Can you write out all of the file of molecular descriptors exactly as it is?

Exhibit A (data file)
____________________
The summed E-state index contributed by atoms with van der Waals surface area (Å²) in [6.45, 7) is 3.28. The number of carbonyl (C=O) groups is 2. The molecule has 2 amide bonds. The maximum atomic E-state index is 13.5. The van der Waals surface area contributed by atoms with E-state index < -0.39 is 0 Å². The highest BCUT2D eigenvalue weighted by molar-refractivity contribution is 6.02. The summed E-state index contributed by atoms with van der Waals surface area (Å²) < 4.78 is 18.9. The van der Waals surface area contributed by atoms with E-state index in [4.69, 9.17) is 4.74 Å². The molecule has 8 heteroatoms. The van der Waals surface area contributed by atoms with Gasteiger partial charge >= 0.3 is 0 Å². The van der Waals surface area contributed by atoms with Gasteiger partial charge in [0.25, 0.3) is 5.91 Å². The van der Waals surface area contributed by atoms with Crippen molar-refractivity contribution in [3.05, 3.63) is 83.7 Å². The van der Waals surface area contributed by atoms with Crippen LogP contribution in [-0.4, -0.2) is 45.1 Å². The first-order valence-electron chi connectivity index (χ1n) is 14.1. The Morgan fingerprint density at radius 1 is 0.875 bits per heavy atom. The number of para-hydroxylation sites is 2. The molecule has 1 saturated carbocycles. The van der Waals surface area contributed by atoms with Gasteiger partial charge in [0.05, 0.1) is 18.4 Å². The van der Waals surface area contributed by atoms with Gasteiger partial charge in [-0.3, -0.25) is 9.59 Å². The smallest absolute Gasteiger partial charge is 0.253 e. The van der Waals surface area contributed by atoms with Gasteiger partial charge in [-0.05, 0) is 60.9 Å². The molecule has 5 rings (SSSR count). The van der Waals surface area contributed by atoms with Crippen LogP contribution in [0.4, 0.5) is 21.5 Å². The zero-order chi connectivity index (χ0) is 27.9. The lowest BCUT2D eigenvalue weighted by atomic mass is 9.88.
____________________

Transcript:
The summed E-state index contributed by atoms with van der Waals surface area (Å²) in [6.45, 7) is 3.28. The number of carbonyl (C=O) groups is 2. The molecule has 2 amide bonds. The maximum atomic E-state index is 13.5. The van der Waals surface area contributed by atoms with E-state index < -0.39 is 0 Å². The highest BCUT2D eigenvalue weighted by molar-refractivity contribution is 6.02. The summed E-state index contributed by atoms with van der Waals surface area (Å²) < 4.78 is 18.9. The van der Waals surface area contributed by atoms with E-state index in [4.69, 9.17) is 4.74 Å². The molecule has 8 heteroatoms. The van der Waals surface area contributed by atoms with Gasteiger partial charge >= 0.3 is 0 Å². The van der Waals surface area contributed by atoms with Gasteiger partial charge in [0.25, 0.3) is 5.91 Å². The van der Waals surface area contributed by atoms with Crippen molar-refractivity contribution in [3.05, 3.63) is 83.7 Å². The van der Waals surface area contributed by atoms with Crippen LogP contribution in [-0.4, -0.2) is 45.1 Å². The first-order valence-electron chi connectivity index (χ1n) is 14.1. The Morgan fingerprint density at radius 1 is 0.875 bits per heavy atom. The number of para-hydroxylation sites is 2. The molecule has 1 saturated carbocycles. The van der Waals surface area contributed by atoms with Gasteiger partial charge in [0.05, 0.1) is 18.4 Å². The van der Waals surface area contributed by atoms with Gasteiger partial charge in [-0.3, -0.25) is 9.59 Å². The smallest absolute Gasteiger partial charge is 0.253 e. The van der Waals surface area contributed by atoms with Gasteiger partial charge in [-0.05, 0) is 60.9 Å². The molecule has 5 rings (SSSR count). The van der Waals surface area contributed by atoms with Crippen LogP contribution in [0.4, 0.5) is 21.5 Å². The zero-order chi connectivity index (χ0) is 27.9. The lowest BCUT2D eigenvalue weighted by atomic mass is 9.88.